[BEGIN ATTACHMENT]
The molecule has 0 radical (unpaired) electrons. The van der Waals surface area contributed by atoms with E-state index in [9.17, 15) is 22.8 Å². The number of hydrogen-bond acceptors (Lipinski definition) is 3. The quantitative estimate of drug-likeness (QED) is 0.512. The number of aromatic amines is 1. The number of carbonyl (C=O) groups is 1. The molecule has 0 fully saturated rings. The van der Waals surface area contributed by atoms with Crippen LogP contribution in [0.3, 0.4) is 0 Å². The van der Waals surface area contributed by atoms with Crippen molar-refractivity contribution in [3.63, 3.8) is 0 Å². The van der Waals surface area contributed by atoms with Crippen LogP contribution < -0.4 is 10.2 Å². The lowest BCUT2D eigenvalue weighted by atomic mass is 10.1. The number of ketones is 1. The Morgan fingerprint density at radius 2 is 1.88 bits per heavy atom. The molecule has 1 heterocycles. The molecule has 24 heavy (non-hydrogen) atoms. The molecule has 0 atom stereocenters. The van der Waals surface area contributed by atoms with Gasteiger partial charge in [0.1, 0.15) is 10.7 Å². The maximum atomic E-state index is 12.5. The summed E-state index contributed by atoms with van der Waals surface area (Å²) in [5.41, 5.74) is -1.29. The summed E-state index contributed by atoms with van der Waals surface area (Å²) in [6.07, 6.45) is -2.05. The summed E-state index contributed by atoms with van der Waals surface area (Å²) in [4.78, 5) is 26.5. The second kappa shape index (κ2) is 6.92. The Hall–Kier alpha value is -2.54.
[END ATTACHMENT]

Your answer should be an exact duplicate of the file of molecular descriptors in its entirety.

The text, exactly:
The molecule has 0 radical (unpaired) electrons. The van der Waals surface area contributed by atoms with E-state index in [9.17, 15) is 22.8 Å². The number of hydrogen-bond acceptors (Lipinski definition) is 3. The quantitative estimate of drug-likeness (QED) is 0.512. The number of aromatic amines is 1. The number of carbonyl (C=O) groups is 1. The molecule has 0 fully saturated rings. The van der Waals surface area contributed by atoms with Crippen LogP contribution in [0.3, 0.4) is 0 Å². The van der Waals surface area contributed by atoms with Crippen molar-refractivity contribution in [3.63, 3.8) is 0 Å². The van der Waals surface area contributed by atoms with Crippen LogP contribution < -0.4 is 10.2 Å². The lowest BCUT2D eigenvalue weighted by atomic mass is 10.1. The number of ketones is 1. The Morgan fingerprint density at radius 2 is 1.88 bits per heavy atom. The molecule has 1 heterocycles. The molecule has 24 heavy (non-hydrogen) atoms. The molecule has 0 atom stereocenters. The van der Waals surface area contributed by atoms with Gasteiger partial charge in [0.1, 0.15) is 10.7 Å². The maximum atomic E-state index is 12.5. The summed E-state index contributed by atoms with van der Waals surface area (Å²) in [5.41, 5.74) is -1.29. The summed E-state index contributed by atoms with van der Waals surface area (Å²) in [6.07, 6.45) is -2.05. The summed E-state index contributed by atoms with van der Waals surface area (Å²) in [4.78, 5) is 26.5. The second kappa shape index (κ2) is 6.92. The Hall–Kier alpha value is -2.54.